The Federal Reserve Board’s Federal Open Market Committee continues to convey the sentiment that the economy is still fragile and the future remains uncertain. A clear message on September 21 was that the Fed would step in if necessary to support the recovery and assure that inflation returns to a level that is in accordance with the Fed’s mandate. Ideally, the Fed would like inflation to be between 1.5 and 2 percent; currently it is at 1.1 percent.
One tactic that the Fed has at its disposition is to enter into another round of quantitative easing, cleverly called “Q.E. 2.0” on the street. The Fed would likely buy longer-dated treasuries because individual and corporate borrowing rates are based on long-term yields. The idea would be that the Fed would buy treasuries from the market as other assets on its balance sheet begin to naturally roll off, as well as buy additional treasuries to expand the total of the balance sheet, which, by the way, has tripled since the start of the financial crisis. The effect that the Fed anticipates is that the additional liquidity pumped into the economy would ignite growth while getting inflation at a preferred level. As the Fed purchases treasuries, prices will rally with increased demand and drive down yields. Reduced yields would encourage banks to lend money in order to earn a higher return than what they would earn in treasuries, and would encourage companies to find alternative uses for their cash.
Treasury yields are the benchmark for other asset classes. This implies that prices of other asset classes will also rally, leading to opportunities for companies to sell out of their investments at a profit and use the cash for growth-inducing activities such as hiring new employees, purchasing new machinery, or strategically acquiring other companies – all events that would help spur the economy. However, there is no assurance that the economy will react as the Fed anticipates. Unfortunately, economics is not a precise science and exogenous factors might interfere, or counteract the Fed’s actions. Some potential repercussions include increased devaluation of the dollar, revisit of inflationary fears, and all-time highs in the price of gold.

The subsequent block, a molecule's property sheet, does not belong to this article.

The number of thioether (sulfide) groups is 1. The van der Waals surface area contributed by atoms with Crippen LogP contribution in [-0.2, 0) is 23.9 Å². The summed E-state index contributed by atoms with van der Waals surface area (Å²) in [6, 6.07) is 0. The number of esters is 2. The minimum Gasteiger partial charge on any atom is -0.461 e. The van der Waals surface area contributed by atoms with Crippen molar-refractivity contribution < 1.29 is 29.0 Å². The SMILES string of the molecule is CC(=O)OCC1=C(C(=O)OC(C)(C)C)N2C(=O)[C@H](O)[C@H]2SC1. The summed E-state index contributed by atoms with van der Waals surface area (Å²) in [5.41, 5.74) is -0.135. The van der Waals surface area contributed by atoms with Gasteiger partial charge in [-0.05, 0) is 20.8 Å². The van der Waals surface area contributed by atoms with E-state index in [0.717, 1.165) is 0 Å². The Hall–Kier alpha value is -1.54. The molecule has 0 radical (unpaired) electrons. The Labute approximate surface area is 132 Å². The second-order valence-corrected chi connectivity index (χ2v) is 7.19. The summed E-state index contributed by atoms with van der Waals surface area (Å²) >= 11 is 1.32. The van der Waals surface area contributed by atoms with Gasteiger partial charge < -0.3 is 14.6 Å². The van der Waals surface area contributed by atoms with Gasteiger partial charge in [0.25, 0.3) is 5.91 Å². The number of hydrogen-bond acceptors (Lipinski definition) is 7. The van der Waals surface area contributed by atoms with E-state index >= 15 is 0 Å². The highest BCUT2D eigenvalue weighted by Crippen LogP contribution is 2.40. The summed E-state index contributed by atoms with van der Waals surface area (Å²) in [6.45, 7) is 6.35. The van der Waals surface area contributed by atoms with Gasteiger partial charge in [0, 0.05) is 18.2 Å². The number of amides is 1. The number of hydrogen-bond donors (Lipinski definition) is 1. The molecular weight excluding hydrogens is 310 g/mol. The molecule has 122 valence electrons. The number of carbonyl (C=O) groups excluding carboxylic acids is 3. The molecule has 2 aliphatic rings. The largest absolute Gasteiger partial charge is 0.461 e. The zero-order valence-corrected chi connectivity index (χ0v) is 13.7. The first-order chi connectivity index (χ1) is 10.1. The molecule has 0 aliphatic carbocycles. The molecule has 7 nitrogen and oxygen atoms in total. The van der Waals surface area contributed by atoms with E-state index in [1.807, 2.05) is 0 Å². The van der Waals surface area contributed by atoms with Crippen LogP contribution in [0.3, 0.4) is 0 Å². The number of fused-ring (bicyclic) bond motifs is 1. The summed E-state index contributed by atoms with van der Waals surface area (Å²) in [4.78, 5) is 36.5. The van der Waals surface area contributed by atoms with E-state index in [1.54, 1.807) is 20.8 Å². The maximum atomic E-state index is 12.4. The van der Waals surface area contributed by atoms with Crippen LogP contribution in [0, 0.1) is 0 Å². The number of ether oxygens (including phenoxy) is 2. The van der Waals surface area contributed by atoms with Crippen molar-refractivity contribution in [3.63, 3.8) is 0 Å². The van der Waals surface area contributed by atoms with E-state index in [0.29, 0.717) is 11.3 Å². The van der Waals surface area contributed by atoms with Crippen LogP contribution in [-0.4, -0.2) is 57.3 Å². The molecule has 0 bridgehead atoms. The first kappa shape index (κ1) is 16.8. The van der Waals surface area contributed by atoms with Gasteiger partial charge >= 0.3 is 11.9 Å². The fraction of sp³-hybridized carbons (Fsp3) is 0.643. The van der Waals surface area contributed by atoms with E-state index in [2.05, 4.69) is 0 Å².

In the short run, especially through November until the Fed decides whether to implement Q.E. 2.0, the market will anticipate some kind of quantitative easing and in the meantime treasuries will rally and other related securities will follow suit. In the long run, if the Fed does decide to move forward with the purchase of treasuries in November, there is no guarantee Q.E. 2.0 will ward off deflation or bring inflation to a comfortable level. Until companies feel that the consumer is back and their profits are sustainable, it is hard to imagine that they will start to hire employees on a greater basis. Lower interest rates will heighten the chances that U.S. financial institutions will look to take on more risk lending to private borrowers and business. Lower rates would also help encourage the private sector to invest in itself and spur growth. However, there is no sure outcome, and so it is most probable that the Fed will err on the side of re-igniting the economy and deal with the consequences later. The Fed has battled high inflation in the past and is willing to do it again to stimulate the sluggish economy.
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